Daniel Friedman, ASHI Ret., reports that a court ruling regarding a New Jersey class action lawsuit has found Federal Pacific Electric Company (FPE) guilty of violating the New Jersey Consumer Fraud Act by cheating during its testing of circuit breakers in order to obtain Underwriters Laboratories (UL) approval.
The statement appears in a Class Action Notice, Attention New Jersey Homeowners With Federal Pacific Electric Circuit Breakers, posted by the Superior Court of New Jersey, Law Division: Middlesex County.
A few New Jersey homeowners may collect up to triple damages under this action if they can prove that they are the original owners of FPE Stab-Lok equipment in their homes, and if they file claims before April 20, 2005! See http://www.yacoutclassaction.com to begin a claim. While the class action ruling and agreement among the parties narrow the group of entitled homeowners so much as to be of only limited value, there is a more significant effect of the court ruling for ASHI home inspectors who now have a public document which supports them in reporting this latent safety hazard to their clients. See www.inspect-ny.com/fpe/FPEnotice12-05.htm.
For detailed information about FPE electrical hazards, how to recognize FPE Stab-Lok equipment, and what to do about it, see www.inspect-ny.com/fpe/fpepanel.htm
Returning troops entitled to civilian jobs
Within one year of the President’s declaration of a national emergency following the attacks of September 11, 2001, more than 90,000 members of the National Guard and Reserve were called up. Continued call-ups and returning troops have employers nationwide scurrying to familiarize themselves with the Uniformed Services Employment and Reemployment Rights Act (USERRA), which seeks to limit the disadvantages of serving for these men and women as they move between the military and civilian jobs.
Enacted in 1994, significantly updated in 1996 and 1998, and recently amended in 2004, USERRA is intended to encourage non-career military service. The Pentagon benefits from being able to call up and return to the private sector trained men and women as needed. It is also in the best interest of the government for the non-career troops to make a smooth transition back to civilian employment without suffering any disadvantage for having served.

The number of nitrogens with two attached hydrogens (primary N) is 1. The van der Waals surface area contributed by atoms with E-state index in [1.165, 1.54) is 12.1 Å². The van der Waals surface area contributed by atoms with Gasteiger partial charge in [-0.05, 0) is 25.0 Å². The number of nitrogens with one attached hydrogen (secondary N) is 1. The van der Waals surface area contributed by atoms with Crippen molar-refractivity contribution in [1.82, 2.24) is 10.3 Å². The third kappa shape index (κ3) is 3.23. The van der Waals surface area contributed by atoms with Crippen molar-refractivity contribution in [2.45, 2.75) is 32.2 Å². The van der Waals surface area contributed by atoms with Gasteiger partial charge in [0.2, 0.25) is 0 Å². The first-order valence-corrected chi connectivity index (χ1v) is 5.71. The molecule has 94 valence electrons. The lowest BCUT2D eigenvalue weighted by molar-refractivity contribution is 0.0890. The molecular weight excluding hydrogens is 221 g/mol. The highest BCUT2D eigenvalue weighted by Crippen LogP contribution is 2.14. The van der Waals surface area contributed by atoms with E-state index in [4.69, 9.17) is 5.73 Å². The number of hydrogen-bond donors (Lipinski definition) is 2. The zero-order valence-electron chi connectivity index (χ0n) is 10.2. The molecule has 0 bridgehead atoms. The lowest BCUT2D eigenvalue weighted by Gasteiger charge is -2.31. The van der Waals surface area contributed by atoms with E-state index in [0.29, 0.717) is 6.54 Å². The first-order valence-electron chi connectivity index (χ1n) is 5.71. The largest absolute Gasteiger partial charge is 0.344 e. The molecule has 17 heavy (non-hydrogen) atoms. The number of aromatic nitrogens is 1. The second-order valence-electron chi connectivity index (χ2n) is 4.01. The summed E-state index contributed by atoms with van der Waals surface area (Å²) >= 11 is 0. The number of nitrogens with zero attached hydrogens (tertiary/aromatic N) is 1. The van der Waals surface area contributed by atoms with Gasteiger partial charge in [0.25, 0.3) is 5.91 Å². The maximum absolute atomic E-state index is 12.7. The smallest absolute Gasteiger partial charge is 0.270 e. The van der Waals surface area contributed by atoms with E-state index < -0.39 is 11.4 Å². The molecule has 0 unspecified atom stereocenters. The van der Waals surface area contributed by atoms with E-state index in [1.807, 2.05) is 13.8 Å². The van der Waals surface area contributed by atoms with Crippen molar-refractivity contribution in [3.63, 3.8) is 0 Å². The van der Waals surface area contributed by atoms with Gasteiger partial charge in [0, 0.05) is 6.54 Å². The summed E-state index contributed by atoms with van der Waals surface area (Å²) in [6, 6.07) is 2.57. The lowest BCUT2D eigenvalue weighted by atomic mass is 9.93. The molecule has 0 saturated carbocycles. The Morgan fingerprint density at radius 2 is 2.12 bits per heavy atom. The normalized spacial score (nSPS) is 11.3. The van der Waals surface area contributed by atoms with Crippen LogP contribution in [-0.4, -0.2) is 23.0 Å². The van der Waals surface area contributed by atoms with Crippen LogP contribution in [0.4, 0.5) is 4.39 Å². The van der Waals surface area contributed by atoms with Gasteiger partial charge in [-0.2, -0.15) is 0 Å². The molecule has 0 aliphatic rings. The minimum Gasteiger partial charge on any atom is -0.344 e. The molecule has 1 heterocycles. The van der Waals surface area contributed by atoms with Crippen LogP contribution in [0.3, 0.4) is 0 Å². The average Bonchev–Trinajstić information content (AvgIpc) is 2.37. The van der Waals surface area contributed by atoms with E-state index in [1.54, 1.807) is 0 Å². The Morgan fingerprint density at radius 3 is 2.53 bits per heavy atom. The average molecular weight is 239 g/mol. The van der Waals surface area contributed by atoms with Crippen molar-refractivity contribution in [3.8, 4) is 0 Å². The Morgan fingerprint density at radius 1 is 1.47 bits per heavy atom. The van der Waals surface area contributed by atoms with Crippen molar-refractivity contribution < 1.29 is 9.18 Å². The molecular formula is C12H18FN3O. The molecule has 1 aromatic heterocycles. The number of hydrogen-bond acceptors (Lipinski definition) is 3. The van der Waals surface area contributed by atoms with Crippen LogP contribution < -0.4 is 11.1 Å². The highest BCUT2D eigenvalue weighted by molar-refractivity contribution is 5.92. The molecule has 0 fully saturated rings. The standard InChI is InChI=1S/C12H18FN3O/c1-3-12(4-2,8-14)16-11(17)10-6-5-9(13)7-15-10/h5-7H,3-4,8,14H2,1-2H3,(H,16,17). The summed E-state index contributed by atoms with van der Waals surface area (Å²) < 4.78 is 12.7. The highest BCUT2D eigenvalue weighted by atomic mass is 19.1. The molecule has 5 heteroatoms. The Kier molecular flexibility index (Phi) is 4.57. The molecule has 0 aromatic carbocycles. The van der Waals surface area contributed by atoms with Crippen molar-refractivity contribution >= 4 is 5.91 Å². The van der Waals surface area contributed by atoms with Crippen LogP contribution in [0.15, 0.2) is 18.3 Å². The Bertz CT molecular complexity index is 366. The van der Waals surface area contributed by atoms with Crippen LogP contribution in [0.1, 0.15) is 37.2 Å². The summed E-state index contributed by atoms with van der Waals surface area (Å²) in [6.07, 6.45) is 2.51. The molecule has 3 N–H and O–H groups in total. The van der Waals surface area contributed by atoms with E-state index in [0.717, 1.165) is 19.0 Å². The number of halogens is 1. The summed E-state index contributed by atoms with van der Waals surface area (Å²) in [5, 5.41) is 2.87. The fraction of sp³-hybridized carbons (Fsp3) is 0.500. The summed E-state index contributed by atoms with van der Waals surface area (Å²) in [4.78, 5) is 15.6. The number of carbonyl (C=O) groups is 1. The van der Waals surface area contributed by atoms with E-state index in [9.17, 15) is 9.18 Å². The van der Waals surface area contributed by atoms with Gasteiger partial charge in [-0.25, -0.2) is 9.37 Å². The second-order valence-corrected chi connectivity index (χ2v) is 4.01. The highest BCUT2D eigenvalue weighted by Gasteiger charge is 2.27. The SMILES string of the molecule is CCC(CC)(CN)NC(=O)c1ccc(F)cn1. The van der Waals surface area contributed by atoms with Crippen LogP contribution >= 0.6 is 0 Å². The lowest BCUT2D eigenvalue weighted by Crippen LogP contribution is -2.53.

Although men and women who serve have some responsibility for protecting their reemployment and benefit rights, such as giving their employee advance notice (if possible), the burden of complying with USERRA falls on employers.
The law applies to voluntary as well as involuntary service, in peacetime as well as wartime, and it applies to virtually all civilian employers, including the Federal Government, State and local governments, and private employers, regardless of size.
Under USERRA, if a military member leaves his or her civilian job for service in the
uniformed services, the member is entitled to return to the job, with accrued seniority, provided he or she meets the law’s eligibility criteria.
The conditions of his or her return differ based on the length of military service, which can be up to five years. There are provisions for employees who suffered disabling injuries while serving, and for employers when circumstances have changed to the extent that reemployment of a returning military member is impossible or unreasonable.
In addition to reemployment, the law covers employee benefits, such as Family and Medical Leave rights, and health benefits. The December 10, 2004 amendment includes an increase in health benefit continuation rights from 18 months to 24 months. Proposed regulations permit plan administrators to develop “reasonable procedures” for employees to elect to continue health benefits while protecting the rights of employees for whom timely compliance with notice and election requirements would be impossible or unreasonable. Employers are required to post the USERRA Notice by March 10, 2005.
For additional information about employer obligations to those who have served, visit www.dol.gov/elaws/userra.htm.
ASHI Member William (Bill) Heyse, P.E., August Engineering / LDC Inspection Services, Valley Park, Mo., recently returned from Iraq and shared some insights from an inspector’s perspective.
Photo:T Heyse in front of abandoned Iraqi fighter left over from the first war, on the Army-Air Force Base in Iraq (40-50 miles north of Baghdad), where he worked. He said, “We were still cleaning up at the time.“
Photo: Heyse in front of a map of old Babylon with four members of his unit (Facility Engineer Team 15). He said, “I’m the one on the left. We were inspecting the old construction techniques which, in some cases, were better engineered and built than present Iraqi construction.”